Therefore, I declare all news is doubtful.
But what of the portion of the population that is interested in the fuller story?
We really could use several sources for news to trust and who won’t pander to the pull of posting click-bait. Real news sources should be producing reliable news, not debunking someone else’s. Doubtful News as a niche blog is appreciated and shared by select crowd who gets it and why we do it. It’s also snubbed by a number of bloggers who don’t value cooperation, is badmouthed by a few who wish to live in a world of fantasy and paranoia, and cited by a handful who know how tough this is to do day in and out. A concerted effort is needed in order to provide a social solution to fake news.
Many of us are jaded by the tsunami of terrible news sources and ridiculous stories passed off as news (or worse, journalism). It is my opinion that a continued effort should not be from a few part-timers like me but that it should be a primary job of the skeptical/critical thinking organizations to focus on good information, counteracting misinformation and doing this IN REAL TIME with news feeds, original pieces, expert commentary and online resources.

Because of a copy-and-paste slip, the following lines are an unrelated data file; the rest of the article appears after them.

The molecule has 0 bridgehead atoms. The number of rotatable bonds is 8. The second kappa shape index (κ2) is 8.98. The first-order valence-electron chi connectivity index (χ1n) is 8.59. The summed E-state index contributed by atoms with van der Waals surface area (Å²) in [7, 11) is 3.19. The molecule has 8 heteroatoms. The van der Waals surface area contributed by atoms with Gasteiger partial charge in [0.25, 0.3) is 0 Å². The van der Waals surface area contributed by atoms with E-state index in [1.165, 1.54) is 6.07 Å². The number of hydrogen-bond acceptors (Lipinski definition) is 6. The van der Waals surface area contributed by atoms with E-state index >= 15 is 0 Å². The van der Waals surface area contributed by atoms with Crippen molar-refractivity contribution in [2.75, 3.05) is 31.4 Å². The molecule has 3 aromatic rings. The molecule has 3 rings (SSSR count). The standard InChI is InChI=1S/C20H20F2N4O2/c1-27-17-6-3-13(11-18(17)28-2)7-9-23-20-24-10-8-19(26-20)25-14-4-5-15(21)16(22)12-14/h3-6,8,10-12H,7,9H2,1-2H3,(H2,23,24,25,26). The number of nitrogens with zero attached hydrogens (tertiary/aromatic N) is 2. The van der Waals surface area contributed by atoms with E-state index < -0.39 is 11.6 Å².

There is a gaping hole in society that needs to be filled by orgs like Center for Inquiry and The Skeptics Society to stand up for science and evidence-based media critique. Modeling skeptical critique and critical thinking processes should be a priority. My gosh, we need this so desperately! The skeptical voice is required for a thinking society. It’s nearly impossible now not to be drowned out totally.
I will always probably write about this stuff even though it gets old at times. It’s been a relief to not have to follow every silly psychic story and miracle treatment claim in the past weeks, which can be a downer. I gave up talking about Bigfoot a while ago and can’t be moved to even click on UFO claims. Need a ghost? Create one on an smart phone app – instant hits and a UK tabloid might even pay you for your pic.
It’s all so boring online now. In fact, my co-editor for DN said we might as well just have a template for the sensational paranormal story of the day. There was nothing new to add since we were often repeating ourselves. But insert a few keywords and it’s like it’s brand new news to half the world!
The interesting stuff is very much deeper, more historical and tied in with psychology, society and our quest for meaning in life. It takes a lot of work to dig those angles up. I plan to keep up with DN as a story grabs me. I certainly learned a lot and will surely continue to do that in a limited capacity. So, keep the site bookmarked, keep sending me links I might have missed. I probably won’t spend time debunking them but I have assumed a role of curious and critical spectator. There is no harm in that – critical being the important word.